Whereas at the same time, the security situation has worsened profoundly throughout the country, with a marked increase in violence and cases of kidnapping, as well as the increase in targeted killings and massacres; whereas the police forces, involved in numerous cases of human rights violations, have proved incapable in this context of protecting and defending the population ;

Whereas numerous reports from human rights organizations, national and international institutions and the Central Directorate of Judicial Police raise extremely serious suspicions of collusion between the political authorities and increasingly well-armed criminal organizations ;

Whereas the judicial system, bogged down in bad practices and paralyzed by unresolved social conflicts, has proved more failing than ever, unable to guarantee the right of access to justice for all and thus, cultivating a terrible sense of impunity ;

Whereas President Jovenel Moise did not even respond to the request made by the Bar Of Port-au-Prince, the Federation of Bars of Haiti and numerous Associations of Bars and Lawyers around the world regarding the establishment of an international Commission of Inquiry, able to shed light on the circumstances of the killing of Bar President (batonnier)  Monferrier  Dorval ;

Whereas despite the 2020-05 resolution adopted by the Federation of Bars of Haiti, the Executive continues in violation of the September 2018 law, its control over the new legal assistance system; that, moreover, the mandate of several Judges in charge of particularly sensitive cases has not been renewed, without any motivation and despite the favourable opinion issued by the Superior Council of the Judicial Power ;

Whereas these acts constitute a serious violation of the independence of the Judiciary and a renewed violation of the principle of the separation of powers ;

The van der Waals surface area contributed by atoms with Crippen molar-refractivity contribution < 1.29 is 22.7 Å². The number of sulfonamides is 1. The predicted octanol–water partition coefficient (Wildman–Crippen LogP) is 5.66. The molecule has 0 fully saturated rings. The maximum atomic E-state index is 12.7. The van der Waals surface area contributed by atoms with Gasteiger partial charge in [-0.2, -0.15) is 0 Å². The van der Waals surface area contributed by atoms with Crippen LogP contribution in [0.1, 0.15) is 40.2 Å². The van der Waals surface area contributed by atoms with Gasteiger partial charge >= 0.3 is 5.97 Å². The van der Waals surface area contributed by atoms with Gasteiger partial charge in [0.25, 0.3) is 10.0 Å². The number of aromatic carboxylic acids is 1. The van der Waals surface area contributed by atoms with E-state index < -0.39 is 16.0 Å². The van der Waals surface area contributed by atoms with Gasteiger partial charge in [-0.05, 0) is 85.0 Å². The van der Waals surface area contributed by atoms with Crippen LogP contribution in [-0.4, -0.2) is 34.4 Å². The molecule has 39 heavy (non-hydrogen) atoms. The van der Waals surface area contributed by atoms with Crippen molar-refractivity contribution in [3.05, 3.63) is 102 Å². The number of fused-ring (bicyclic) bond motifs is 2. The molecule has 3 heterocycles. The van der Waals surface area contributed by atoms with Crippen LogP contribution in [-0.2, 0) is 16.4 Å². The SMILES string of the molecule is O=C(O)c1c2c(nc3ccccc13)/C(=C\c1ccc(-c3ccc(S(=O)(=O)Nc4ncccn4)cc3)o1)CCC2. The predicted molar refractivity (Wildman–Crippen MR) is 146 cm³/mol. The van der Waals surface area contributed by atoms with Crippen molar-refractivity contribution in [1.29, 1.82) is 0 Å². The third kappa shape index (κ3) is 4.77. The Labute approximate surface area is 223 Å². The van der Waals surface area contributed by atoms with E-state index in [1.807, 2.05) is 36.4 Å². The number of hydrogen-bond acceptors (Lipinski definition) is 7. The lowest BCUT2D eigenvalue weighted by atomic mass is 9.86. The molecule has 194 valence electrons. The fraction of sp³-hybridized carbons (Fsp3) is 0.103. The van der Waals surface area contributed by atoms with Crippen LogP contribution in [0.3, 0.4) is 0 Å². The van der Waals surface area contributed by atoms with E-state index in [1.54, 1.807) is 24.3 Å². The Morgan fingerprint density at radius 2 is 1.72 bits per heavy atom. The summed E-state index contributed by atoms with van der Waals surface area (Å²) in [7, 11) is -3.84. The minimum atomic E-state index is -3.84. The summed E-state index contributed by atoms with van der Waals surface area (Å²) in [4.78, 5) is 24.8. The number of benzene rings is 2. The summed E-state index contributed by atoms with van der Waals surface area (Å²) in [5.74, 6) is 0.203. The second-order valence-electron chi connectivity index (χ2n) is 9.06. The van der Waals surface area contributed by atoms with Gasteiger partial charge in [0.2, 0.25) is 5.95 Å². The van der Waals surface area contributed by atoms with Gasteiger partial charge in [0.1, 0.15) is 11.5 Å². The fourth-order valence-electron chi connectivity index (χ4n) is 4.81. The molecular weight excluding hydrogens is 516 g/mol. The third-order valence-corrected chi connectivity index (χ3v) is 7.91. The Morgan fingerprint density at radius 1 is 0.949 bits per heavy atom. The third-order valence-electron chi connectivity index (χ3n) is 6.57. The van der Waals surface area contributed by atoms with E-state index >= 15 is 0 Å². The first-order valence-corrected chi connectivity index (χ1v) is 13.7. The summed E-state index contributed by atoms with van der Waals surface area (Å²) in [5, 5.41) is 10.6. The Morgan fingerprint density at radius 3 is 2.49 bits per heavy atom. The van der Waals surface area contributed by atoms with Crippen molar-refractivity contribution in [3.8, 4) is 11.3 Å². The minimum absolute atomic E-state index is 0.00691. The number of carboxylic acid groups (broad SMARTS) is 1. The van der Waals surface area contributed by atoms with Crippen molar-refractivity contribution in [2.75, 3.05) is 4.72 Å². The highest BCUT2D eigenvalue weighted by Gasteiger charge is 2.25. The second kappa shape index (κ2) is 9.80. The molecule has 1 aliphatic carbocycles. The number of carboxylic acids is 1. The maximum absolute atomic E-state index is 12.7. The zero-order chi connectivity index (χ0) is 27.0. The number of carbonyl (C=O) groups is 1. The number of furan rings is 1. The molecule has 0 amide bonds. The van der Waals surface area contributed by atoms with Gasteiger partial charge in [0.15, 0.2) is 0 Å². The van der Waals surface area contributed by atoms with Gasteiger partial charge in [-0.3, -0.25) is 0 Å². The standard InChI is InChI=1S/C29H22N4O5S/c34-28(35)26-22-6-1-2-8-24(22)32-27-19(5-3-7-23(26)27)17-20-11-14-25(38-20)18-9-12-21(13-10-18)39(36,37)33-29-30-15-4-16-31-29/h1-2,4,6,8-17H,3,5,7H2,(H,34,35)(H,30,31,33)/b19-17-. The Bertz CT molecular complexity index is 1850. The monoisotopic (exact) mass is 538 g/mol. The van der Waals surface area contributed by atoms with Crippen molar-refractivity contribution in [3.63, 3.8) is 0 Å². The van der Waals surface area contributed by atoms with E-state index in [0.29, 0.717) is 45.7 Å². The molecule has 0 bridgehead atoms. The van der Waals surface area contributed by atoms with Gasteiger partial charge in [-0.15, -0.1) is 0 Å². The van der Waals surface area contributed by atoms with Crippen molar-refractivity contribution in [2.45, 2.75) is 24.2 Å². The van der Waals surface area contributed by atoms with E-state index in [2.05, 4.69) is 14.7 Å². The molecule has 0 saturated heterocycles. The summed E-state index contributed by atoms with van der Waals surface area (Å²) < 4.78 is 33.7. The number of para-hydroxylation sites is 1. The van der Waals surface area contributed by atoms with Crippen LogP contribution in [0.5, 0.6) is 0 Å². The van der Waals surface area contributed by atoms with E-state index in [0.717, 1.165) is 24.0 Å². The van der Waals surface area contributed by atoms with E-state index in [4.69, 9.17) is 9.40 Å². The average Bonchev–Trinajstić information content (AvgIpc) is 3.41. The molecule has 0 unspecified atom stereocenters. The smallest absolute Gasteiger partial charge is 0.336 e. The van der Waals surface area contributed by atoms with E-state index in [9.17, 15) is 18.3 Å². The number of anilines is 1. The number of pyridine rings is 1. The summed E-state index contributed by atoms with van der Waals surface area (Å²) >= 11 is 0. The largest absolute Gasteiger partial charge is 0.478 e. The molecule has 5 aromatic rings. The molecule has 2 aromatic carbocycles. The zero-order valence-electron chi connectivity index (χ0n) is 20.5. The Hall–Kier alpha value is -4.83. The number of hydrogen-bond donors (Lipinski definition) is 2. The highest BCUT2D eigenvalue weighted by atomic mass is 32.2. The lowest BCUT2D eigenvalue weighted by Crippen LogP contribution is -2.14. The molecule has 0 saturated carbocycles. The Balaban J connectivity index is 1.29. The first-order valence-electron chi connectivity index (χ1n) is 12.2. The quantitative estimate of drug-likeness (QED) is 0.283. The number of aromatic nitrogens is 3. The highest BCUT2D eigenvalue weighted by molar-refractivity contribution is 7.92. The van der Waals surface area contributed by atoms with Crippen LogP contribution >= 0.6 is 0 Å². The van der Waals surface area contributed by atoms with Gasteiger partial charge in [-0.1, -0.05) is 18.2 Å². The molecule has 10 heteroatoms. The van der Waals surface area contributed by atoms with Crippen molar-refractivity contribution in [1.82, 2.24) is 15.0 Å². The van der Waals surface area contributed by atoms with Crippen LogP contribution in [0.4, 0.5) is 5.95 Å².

Whereas many months after the finding of the « institutional vacuum », President Jovenel  Moise issued on 18 September 2020, in violation of the provisions of the Constitution and without any political consensus, an order « naming the Provisional Electoral Council and setting its mandate » ;

Whereas the “Cour des Comptes et du Contentieux Administratifs” (CCCA) has indicated that it does not recognize this Provisional Electoral Council, whose members have not even taken the usual oath provided for by the Constitution ;

Whereas this Provisional Electoral Council has presented an electoral agenda foreseeing the adoption of a new Constitution followed by general elections aimed at the renewal of all elected representatives, which agenda plans to wait (notwithstanding the possible complications in holding the polls) the date of February 2022 for the entry into office of these new elected representatives ;

Whereas in this context the question arises of the legitimacy of Mr Jovenel  Moise to claim to extend over such a long period, the situation of constitutional rupture, while offering himself the possibility of leading the State alone for a (entire) new year, to rebuilding institutions and to carry a particularly fragile and decisive electoral process in a security context more than worrying ;

Whereas in order to justify his remaining in charge until 7 February 2022, Mr. Jovenel  Moise focus his arguments on the respect of the constitutional time of five (5) years that would have been granted to him from the date of his swearing-in, on 7 February 2017 ;

Whereas by the same way, Mr Jovenel  Moise rejects the aforementioned provisions of Articles 134.1 and 134.2, which limit the duration of the presidential term to the date of the elections (2015/2016), and not to the effective date of entry into office (2017) ;

Whereas in addition to earlier precedents, the issue of the interpretation of constitutional provisions relating to the duration of elective mandates was raised by President Jovenel  Moise himself on the occasion of the announcement of the end of the mandate of parliamentarians on 13 January 2020 ;

Whereas on this occasion, the terms of the hundred and nineteen (119) Deputies and twenty (20) Senators were considered terminated, including: 1) those of twenty-five (25) Deputies and three (3) Senators elected in the by-elections held simultaneously in the last round of the presidential election (November 20, 2016), those parliamentarians sworn in in January 2017 and; 2) those of two (2) other Deputies whose swearing-in took place in February 2017 ;